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How to Install and Configure an NFS Server on Ubuntu 18.04

Network File System (NFS) is a distributed file system protocol that allows you to share remote directories over a network. With NFS, you can mount remote directories on your system and work with the files on the remote machine as if they were local files.

NFS protocol is not encrypted by default and unlike Samba, it does not provide user authentication. Access to the server is restricted by the clients IP addresses or hostnames.

In this tutorial, we’ll go over how to set up an NFSv4 Server on Ubuntu 18.04. We’ll also show you how to mount an NFS file system on the client.

Prerequisites

This example assumes that you have one server running Ubuntu 18.04 and another one running any other Linux distribution. The server and the clients should be able to communicate with each other over a private network. If your hosting provider doesn’t offer private IP addresses, you can use the public IP addresses and configure the server firewall to allow traffic on port 2049 only from trusted sources.

The machines in this example have the following IPs:

NFS Server IP: 192.168.33.10
NFS Clients IPs: From the 192.168.33.0/24 range

Set Up the NFS Server

We’ll start by installing and configuring the NFS server.

Installing the NFS server

Refresh the packages index and install the NFS server package:

sudo apt update
sudo apt install nfs-kernel-server

Once the installation is completed, the NFS services will start automatically.

By default, on Ubuntu 18.04 NFS version 2 is disabled. Versions 3 and 4 are enabled. You can verify that by running the following cat command:

sudo cat /proc/fs/nfsd/versions
-2 +3 +4 +4.1 +4.2

NFSv2 is pretty old now, and there is no reason to enable it.

NFS server configuration options are set in /etc/default/nfs-kernel-server and /etc/default/nfs-common files. The default settings are sufficient in our case.

Creating the file systems

When configuring an NFSv4 server it is a good practice is to use a global NFS root directory and bind mount the actual directories to the share mount point. In this example, we will use the /srv/nfs4 director as NFS root.

We’re going to share two directories (/var/www and /opt/backups), with different configuration settings, to better explain how the NFS mounts can be configured.

The /var/www/ is owned by the user and group www-data and /opt/backups is owned by root.

Create the export filesystem using the mkdir command:

sudo mkdir -p /srv/nfs4/backups
sudo mkdir -p /srv/nfs4/www

Mount the actual directories:

sudo mount --bind /opt/backups /srv/nfs4/backups
sudo mount --bind /var/www /srv/nfs4/www

To make the bind mounts permanent, open the /etc/fstab file:

sudo nano /etc/fstab

and add the following lines:

/etc/fstab
/opt/backups /srv/nfs4/backups  none   bind   0   0
/var/www     /srv/nfs4/www      none   bind   0   0

Exporting the file systems

The next step is to define the file systems that will be exported by the NFS server, the shares options and the clients that are allowed to access those file systems. To do so open the /etc/exports file:

sudo nano /etc/exports
The /etc/exports file also contains comments that describe how to export a directory.

In our case we need to export the www and backups directories and allow access only from clients on the 192.168.33.0/24 network:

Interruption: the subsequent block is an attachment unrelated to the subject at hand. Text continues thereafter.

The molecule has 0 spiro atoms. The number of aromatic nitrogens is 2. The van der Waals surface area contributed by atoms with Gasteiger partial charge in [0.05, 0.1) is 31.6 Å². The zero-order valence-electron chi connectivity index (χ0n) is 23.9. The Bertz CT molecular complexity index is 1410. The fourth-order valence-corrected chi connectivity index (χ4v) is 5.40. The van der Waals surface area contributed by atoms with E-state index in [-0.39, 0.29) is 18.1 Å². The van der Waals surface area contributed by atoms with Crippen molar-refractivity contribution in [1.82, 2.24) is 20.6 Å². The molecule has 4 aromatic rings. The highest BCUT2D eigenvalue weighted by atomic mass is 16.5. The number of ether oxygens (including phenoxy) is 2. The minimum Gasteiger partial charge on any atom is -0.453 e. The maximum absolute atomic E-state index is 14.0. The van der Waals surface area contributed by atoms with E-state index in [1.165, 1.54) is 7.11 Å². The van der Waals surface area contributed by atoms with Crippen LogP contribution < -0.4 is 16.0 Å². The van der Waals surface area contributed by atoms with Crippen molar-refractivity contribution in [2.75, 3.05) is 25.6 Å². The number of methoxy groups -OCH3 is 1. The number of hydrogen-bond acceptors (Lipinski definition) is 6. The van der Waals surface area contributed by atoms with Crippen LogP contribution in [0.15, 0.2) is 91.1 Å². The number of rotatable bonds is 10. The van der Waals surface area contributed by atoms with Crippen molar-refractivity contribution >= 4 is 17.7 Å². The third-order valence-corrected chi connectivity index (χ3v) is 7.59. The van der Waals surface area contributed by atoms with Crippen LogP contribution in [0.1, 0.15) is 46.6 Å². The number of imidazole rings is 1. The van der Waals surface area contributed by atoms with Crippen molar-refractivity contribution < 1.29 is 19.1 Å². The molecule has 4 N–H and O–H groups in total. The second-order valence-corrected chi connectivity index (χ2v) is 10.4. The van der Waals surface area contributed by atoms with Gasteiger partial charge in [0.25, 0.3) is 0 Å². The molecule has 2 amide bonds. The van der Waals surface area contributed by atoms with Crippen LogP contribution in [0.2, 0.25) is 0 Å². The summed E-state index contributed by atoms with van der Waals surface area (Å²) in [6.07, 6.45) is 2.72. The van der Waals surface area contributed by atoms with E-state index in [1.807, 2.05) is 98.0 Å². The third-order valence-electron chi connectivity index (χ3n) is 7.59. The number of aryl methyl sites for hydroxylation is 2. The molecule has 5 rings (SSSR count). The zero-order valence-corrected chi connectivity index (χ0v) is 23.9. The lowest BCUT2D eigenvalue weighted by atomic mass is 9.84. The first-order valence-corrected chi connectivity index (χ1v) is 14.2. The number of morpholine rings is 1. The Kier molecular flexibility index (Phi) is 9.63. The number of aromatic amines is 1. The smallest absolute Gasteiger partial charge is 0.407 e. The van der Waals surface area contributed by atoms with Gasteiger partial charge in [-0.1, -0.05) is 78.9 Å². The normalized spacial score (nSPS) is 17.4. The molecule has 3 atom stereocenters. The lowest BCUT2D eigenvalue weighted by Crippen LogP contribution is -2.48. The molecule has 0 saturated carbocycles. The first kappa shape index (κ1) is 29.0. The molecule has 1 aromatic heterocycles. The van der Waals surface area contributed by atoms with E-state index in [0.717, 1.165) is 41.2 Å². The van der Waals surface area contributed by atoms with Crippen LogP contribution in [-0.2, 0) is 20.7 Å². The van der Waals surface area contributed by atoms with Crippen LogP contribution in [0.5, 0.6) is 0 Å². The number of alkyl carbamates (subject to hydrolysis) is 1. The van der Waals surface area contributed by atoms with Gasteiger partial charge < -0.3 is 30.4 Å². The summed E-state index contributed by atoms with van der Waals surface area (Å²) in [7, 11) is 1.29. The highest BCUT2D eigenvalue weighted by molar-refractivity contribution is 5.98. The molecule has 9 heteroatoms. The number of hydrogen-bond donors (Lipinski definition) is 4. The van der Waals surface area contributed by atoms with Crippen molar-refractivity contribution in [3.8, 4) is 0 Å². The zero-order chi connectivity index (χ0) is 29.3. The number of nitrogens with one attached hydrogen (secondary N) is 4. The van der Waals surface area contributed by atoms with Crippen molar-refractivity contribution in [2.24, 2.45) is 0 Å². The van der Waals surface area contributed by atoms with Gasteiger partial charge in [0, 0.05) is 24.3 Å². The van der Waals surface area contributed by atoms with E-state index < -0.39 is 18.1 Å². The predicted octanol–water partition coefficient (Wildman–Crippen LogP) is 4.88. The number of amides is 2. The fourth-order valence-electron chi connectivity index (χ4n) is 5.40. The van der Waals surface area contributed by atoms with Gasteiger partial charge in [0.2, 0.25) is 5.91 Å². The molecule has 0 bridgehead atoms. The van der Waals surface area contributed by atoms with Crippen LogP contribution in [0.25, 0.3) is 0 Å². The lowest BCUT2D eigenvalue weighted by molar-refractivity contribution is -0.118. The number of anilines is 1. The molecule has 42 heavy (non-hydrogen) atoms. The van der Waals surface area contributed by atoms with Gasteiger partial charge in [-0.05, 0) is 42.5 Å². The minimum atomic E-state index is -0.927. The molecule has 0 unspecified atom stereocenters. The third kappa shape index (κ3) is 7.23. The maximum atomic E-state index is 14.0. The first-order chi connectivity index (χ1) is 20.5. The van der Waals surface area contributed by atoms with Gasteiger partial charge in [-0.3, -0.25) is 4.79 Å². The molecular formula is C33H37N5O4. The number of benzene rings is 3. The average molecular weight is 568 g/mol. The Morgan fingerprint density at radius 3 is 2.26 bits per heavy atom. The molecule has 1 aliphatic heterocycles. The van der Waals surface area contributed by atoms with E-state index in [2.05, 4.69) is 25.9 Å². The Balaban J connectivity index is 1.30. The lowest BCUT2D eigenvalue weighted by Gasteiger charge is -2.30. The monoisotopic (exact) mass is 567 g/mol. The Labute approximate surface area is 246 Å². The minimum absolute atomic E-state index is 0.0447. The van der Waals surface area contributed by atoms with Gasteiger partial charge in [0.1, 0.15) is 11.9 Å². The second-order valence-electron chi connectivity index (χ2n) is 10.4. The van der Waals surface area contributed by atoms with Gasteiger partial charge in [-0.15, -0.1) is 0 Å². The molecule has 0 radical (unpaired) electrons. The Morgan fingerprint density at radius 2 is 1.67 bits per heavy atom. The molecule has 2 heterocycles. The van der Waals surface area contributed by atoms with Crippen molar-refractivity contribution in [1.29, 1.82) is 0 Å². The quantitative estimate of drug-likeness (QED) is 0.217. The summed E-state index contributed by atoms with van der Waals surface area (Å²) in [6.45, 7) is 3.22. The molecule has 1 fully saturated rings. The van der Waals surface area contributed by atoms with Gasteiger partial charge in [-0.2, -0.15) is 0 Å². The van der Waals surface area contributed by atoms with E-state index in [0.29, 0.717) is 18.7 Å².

/etc/exports
/srv/nfs4         192.168.33.0/24(rw,sync,no_subtree_check,crossmnt,fsid=0)
/srv/nfs4/backups 192.168.33.0/24(ro,sync,no_subtree_check) 192.168.33.3(rw,sync,no_subtree_check)
/srv/nfs4/www     192.168.33.110(rw,sync,no_subtree_check)

The first line contains fsid=0 which defines the NFS root directory /srv/nfs. The access on this NFS volume is allowed only to the clients from the 192.168.33.0/24 subnet. The crossmnt option is required to share directories that are sub-directories of an exported directory.

In the second line shows how to specify multiple export rules for one filesystem. It exports the /srv/nfs4/backups directory and allows only read access to the whole 192.168.33.0/24 range and both read and write access to 192.168.33.3. The sync option tells NFS to write changes to disk before replying.

The last line should be self-explanatory. For more information about all the available options type man exports in your terminal.

Save the file and export the shares:

sudo exportfs -ra

You need to run the command above each time you modify the /etc/exports file. If there are any errors or warnings they will be shown on the terminal.

To view the current active exports and their state, use:

sudo exportfs -v

The output will include all shares with their options. As you can see there are also options that we haven’t define in the /etc/exports file. Those are default options and if you want to change them you’ll need to explicitly set those options.

/srv/nfs4/backups
		192.168.33.3(rw,wdelay,root_squash,no_subtree_check,sec=sys,rw,secure,root_squash,no_all_squash)
/srv/nfs4/www 	192.168.33.110(rw,wdelay,root_squash,no_subtree_check,sec=sys,rw,secure,root_squash,no_all_squash)
/srv/nfs4     	192.168.33.0/24(rw,wdelay,crossmnt,root_squash,no_subtree_check,fsid=0,sec=sys,rw,secure,root_squash,no_all_squash)
/srv/nfs4/backups
		192.168.33.0/24(ro,wdelay,root_squash,no_subtree_check,sec=sys,ro,secure,root_squash,no_all_squash)

On Ubuntu, root_squash is enabled by default. This is one of the most important options concerning NFS security. It prevents root users connected from the clients to have root privileges on the mounted shares. It will map root UID and GID to nobody/nogroup UID/GID.

In order for the users on the client machines to have access, NFS expects the client’s user and group ID’s to match with those on the server. Another option is to use the NFSv4 idmapping feature that translates user and group IDs to names and the other way around.

That’s it. At this point, you have set up an NFS server on your Ubuntu server. You can now move to the next step and configure the clients and connect to the NFS server.

Firewall configuration